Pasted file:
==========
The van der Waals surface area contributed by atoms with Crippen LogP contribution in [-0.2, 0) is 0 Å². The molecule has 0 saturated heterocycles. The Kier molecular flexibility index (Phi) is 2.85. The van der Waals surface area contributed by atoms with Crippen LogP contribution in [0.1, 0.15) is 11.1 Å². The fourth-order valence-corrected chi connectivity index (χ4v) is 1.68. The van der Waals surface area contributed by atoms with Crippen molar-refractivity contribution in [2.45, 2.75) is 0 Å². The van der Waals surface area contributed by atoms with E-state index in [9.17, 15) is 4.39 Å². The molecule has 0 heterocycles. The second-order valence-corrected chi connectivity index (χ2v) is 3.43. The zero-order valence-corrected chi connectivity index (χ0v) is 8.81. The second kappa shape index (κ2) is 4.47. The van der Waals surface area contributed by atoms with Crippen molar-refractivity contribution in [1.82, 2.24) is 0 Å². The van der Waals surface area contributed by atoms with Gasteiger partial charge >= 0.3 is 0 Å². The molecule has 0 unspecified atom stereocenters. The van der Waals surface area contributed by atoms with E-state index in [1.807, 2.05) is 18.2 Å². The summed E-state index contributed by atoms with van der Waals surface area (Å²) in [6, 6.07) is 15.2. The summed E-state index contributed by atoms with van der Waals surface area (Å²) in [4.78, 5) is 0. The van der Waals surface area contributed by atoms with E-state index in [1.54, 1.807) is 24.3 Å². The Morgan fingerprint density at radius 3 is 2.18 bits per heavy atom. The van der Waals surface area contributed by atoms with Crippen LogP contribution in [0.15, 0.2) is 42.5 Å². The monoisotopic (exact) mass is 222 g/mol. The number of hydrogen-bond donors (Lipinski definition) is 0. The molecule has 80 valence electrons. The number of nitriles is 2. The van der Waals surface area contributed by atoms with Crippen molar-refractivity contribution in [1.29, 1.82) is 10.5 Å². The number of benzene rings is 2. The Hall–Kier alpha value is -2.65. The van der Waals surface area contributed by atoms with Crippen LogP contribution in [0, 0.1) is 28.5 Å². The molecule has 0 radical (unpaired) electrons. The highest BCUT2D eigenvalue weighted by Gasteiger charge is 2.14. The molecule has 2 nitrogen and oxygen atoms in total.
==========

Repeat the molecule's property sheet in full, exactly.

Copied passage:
The van der Waals surface area contributed by atoms with Crippen LogP contribution in [-0.2, 0) is 0 Å². The molecule has 0 saturated heterocycles. The Kier molecular flexibility index (Phi) is 2.85. The van der Waals surface area contributed by atoms with Crippen LogP contribution in [0.1, 0.15) is 11.1 Å². The fourth-order valence-corrected chi connectivity index (χ4v) is 1.68. The van der Waals surface area contributed by atoms with Crippen molar-refractivity contribution in [2.45, 2.75) is 0 Å². The van der Waals surface area contributed by atoms with E-state index in [9.17, 15) is 4.39 Å². The molecule has 0 heterocycles. The second-order valence-corrected chi connectivity index (χ2v) is 3.43. The zero-order valence-corrected chi connectivity index (χ0v) is 8.81. The second kappa shape index (κ2) is 4.47. The van der Waals surface area contributed by atoms with Crippen molar-refractivity contribution in [1.82, 2.24) is 0 Å². The van der Waals surface area contributed by atoms with Gasteiger partial charge >= 0.3 is 0 Å². The molecule has 0 unspecified atom stereocenters. The van der Waals surface area contributed by atoms with E-state index in [1.807, 2.05) is 18.2 Å². The summed E-state index contributed by atoms with van der Waals surface area (Å²) in [6, 6.07) is 15.2. The summed E-state index contributed by atoms with van der Waals surface area (Å²) in [4.78, 5) is 0. The van der Waals surface area contributed by atoms with E-state index in [1.54, 1.807) is 24.3 Å². The Morgan fingerprint density at radius 3 is 2.18 bits per heavy atom. The van der Waals surface area contributed by atoms with Crippen LogP contribution in [0.15, 0.2) is 42.5 Å². The monoisotopic (exact) mass is 222 g/mol. The number of hydrogen-bond donors (Lipinski definition) is 0. The molecule has 80 valence electrons. The number of nitriles is 2. The van der Waals surface area contributed by atoms with Crippen molar-refractivity contribution in [1.29, 1.82) is 10.5 Å². The number of benzene rings is 2. The Hall–Kier alpha value is -2.65. The van der Waals surface area contributed by atoms with Crippen LogP contribution in [0, 0.1) is 28.5 Å². The molecule has 0 radical (unpaired) electrons. The highest BCUT2D eigenvalue weighted by Gasteiger charge is 2.14. The molecule has 2 nitrogen and oxygen atoms in total.